AUSTRALIA: Farmers call for certainty as backpackers search for other working holiday destinations

by Amy McCosker, ABC News



Pineapple farmers in central Queensland want politicians to commit to not imposing a backpacker tax.


The Federal Government decided to delay the proposed 32.5 per cent tax on all earnings of people on working holiday visas.


But farmers say it’s such an important issue that politicians should state their intentions in the lead up to this federal election.


Bungundarra pineapple farmer Jake Brooks said he relied on backpacker labour so heavily he would vote for whoever promises not to impose the tax.


“Without backpackers we’d probably scale back 20 to 30 per cent, minimum,” he said.


“It’s very important, I’m only 35, I’ve got a long time to go yet so I don’t really want to be chasing staff or scaling back any time soon… we don’t want to go backwards which is what will happen if this change comes through.”


“It’s easy now to get them if you need them but…[if] this tax comes in it sounds like they not really interested in coming.


“You don’t know who to vote for [in the election] now… we’ll vote for whoever is best for our business.”


Mr Brooks said he needed seasonal workers to harvest and plant, work he cannot find reliable local labour for.


“You just can’t get the local staff to stay, we’ve got 10 regular staff members but when you need extras… you ring the local employment agencies and they might turn up or they just wont,” he said.


“So that’s why we depend on the backpackers because you say you’ve got eight weeks work and they are there for that eight weeks unless you run out [of fruit] or the weather changes.”


Backpackers say they will go elsewhere
Backpackers won’t come to Australia on working holidays if they have to pay extra tax according to some already working in Queensland.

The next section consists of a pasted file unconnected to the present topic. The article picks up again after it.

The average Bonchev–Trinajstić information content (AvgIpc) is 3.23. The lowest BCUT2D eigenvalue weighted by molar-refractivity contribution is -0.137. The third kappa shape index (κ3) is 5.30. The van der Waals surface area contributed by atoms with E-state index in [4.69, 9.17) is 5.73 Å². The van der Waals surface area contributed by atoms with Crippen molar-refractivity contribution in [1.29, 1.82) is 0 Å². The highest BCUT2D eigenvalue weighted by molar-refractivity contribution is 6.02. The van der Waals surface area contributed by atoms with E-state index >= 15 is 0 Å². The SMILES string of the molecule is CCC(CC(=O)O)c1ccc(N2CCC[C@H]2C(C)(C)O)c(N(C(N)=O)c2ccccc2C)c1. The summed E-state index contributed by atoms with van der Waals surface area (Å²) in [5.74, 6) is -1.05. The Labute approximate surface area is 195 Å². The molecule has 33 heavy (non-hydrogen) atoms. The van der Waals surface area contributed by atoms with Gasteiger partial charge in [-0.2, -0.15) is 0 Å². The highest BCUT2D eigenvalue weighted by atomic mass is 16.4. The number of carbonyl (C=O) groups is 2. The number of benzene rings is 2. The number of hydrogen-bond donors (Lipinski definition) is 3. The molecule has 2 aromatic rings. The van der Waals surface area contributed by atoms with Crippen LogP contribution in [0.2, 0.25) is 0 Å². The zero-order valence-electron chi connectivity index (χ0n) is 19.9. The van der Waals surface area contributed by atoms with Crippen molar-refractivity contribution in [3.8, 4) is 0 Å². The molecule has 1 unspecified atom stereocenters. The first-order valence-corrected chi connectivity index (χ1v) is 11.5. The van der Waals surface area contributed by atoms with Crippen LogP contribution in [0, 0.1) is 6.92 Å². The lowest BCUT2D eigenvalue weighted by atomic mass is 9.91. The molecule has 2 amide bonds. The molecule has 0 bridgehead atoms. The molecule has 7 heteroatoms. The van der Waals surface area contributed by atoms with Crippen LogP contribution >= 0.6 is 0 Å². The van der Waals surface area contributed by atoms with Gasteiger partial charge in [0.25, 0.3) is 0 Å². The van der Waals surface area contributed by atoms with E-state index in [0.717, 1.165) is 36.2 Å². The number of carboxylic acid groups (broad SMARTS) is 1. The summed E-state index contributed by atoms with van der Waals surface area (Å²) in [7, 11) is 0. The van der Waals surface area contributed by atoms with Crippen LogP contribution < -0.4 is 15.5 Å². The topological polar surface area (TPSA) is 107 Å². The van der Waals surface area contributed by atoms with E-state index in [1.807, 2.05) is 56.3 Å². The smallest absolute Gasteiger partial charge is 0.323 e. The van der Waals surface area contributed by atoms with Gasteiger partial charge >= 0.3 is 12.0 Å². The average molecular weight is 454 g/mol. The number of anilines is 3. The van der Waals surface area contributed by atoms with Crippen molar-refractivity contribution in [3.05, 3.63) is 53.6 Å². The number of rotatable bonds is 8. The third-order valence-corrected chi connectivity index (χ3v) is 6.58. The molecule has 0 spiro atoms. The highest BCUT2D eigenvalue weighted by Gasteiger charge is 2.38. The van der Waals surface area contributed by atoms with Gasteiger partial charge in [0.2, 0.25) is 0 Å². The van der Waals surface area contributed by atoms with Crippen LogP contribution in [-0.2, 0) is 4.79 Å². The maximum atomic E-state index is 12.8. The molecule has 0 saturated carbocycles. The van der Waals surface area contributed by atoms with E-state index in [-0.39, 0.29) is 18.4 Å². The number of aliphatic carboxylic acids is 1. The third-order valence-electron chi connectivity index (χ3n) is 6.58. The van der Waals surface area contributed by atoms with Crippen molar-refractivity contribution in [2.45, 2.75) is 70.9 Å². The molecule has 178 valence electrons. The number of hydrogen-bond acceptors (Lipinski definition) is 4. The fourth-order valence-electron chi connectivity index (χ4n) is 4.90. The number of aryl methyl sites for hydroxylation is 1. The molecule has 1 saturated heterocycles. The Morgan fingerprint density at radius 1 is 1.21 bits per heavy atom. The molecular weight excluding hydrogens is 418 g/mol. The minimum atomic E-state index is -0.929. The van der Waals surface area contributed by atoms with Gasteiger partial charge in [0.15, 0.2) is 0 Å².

Canadian backpackers William Labonte, Tristan Coderre, Antoine Grondin and Antoine Galipeault-Paquet have been working for six weeks picking pines on Jake Brooks’ farm.


The men, all in their 20s, will be continuing their travels down the coast soon but say they doubt they would be in Australia if they were being taxed more.


“It’s catastrophic if that law goes [ahead], for the farmers who depend on a workforce of mostly backpackers… if that law passes I don’t know how many workers will stay,” Mr Labonte said.


“If you pay 35 per cent [tax], you can pay for accommodation and food but cannot have extra money to travel and that’s the point of backpackers, to earn money to continue to travel.”


The travellers did their research about where they would be able to earn a decent wage whilst experiencing the local lifestyle.


They say at the moment Australian visas are attractive to Canadian travellers but a tax hike will change that.


“It’s one of the easiest places to go to work for Canadians and for people all over the world too,” Mr Coderre said.


“It’s the good landscape and everything but if you want to continue to travel you’ve got to earn money so if the law passes would probably not [work in Australia].”


Source: ABC News

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